Water Fowl



A couple of weeks ago Stoatie Towers went up in the world when our ponds were transformed into Ornamental Lakes by the arrival of a pair of Mandarin Ducks. They didn’t stay long but I managed to get a couple of shots through the conservatory window – try and ignore the blurry glass!

The UK population of these ducks are all descended from birds which have either escaped or been released from collections. They’re native to China and it’s a sad fact that our wild mandarins actually outnumber those left in their natural habitat.

I can’t remember ever having seen these out of the water before and I was struck by how lean and elegant they are. They’re pretty fast flyers and set off at a rate of knots when they finally decided to leave.


In February we’d had another unusual visitor on the ponds – a Moorhen. It stuck around for an hour or two and then took off.


We also had the usual pair of Mallards, in March, but this year they only called in for a couple of days. I don’t think they’ve forgotten the dogs pinning the drake against the fence a few years ago. I managed to call them off and he flew off to join his partner, but there were feathers everywhere! The Heron has also been back after the frogs. Of course it chose just when they were beginning to spawn which meant they didn’t have much of a chance to escape and seemed to time it’s arrival for first thing in the morning, when we weren’t around to scare it off, poor froggies.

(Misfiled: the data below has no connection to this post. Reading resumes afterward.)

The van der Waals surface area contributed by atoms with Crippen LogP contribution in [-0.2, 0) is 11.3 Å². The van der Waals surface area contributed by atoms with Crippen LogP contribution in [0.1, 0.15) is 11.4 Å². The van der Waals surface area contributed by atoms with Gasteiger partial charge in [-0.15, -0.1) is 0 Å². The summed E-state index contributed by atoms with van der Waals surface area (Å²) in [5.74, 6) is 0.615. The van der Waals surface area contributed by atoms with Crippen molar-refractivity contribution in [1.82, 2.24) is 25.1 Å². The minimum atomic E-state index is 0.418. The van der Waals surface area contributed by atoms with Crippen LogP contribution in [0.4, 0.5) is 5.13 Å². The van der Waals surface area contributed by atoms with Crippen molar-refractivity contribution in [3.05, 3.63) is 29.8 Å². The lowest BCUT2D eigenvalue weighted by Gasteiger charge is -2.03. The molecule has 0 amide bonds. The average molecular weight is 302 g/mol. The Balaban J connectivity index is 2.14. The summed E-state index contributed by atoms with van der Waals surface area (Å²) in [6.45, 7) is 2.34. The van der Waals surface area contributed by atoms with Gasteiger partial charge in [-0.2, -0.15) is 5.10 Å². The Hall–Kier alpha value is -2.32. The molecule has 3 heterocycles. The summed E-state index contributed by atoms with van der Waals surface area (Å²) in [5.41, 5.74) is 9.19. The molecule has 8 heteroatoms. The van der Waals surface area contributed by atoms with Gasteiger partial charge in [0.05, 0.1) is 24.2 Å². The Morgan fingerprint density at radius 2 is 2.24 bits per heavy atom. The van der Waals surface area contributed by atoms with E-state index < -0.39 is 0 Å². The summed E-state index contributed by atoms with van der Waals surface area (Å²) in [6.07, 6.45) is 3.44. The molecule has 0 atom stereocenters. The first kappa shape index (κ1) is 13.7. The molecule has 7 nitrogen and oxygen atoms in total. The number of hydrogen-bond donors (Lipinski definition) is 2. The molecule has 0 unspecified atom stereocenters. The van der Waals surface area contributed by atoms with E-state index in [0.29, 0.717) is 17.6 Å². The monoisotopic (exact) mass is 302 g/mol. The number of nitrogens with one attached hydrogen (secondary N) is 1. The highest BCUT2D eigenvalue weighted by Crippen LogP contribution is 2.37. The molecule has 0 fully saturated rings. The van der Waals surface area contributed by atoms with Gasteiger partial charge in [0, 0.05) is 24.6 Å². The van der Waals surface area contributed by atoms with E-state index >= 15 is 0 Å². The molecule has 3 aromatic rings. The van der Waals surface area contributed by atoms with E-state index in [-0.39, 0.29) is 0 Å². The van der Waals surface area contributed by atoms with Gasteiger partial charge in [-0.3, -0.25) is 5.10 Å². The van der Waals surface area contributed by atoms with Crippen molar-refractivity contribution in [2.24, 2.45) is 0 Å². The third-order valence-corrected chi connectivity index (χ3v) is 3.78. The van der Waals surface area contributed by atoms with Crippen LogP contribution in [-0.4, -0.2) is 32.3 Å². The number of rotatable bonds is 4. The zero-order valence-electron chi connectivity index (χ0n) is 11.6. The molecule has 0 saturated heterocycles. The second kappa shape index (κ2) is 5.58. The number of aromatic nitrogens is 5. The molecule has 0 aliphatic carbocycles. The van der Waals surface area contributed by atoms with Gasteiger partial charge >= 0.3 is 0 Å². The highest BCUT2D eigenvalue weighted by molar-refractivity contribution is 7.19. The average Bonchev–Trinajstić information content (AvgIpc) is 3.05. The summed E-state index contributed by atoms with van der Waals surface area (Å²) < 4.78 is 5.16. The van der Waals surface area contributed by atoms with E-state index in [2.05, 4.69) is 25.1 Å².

Wild Garlic

Children drag home through dusk,
week-old snow brown in hedgerows,
a full moon slices the wood.

Somewhere spring is gathering its green,
star gives place to climbing star
(they too have grown older).

I shall not be careless this year:
I shall not forget to see the wild garlic blossom
-as I did last May, and the May before.

Wallace Stevens

The bottom of the garden looks and smells beautiful at the moment!

Alban Eiler


While I’m talking about Wildwood rituals, this is a catch up post about our Alban Eiler Ceremony which we held by the River Bollin in a stretch of old woodland which is part of the Styal Estate.

A couple of us had been out to reconnoitre the area last autumn when the river banks had been lush with plants – we were dodging under gunnera leaves and imagining ourselves in a rainforest. We completely overlooked the fact that in spring the vegetation would have died back. It was only when we arrived that we realised that with no leaves on the trees and no ground cover we would be visible to all and sundry! Fortunately we had timed the ritual for dusk and so we were able to proceed relatively unobserved.

It was great to work with the sound of the river as a backdrop, we ended up on a bank about four foot above the water. The level was so high the usual sandy beaches were nowhere to be found. The plan is to go back at Alban Elfed when hopefully we can perform ritual right on the river shore and float little biodegradable boats away on the current. I’d spent an hour or two learning how to fold flat bottom paper boats and was a bit disappointed we couldn’t use them!


Beltane Greenman

This morning we had our Beltane Ritual on Lindow Moss. The day started out with clear blue skies, but by the time we were parking the cars it had started to drizzle and it kept it up for a few hours. So much for the summer weather!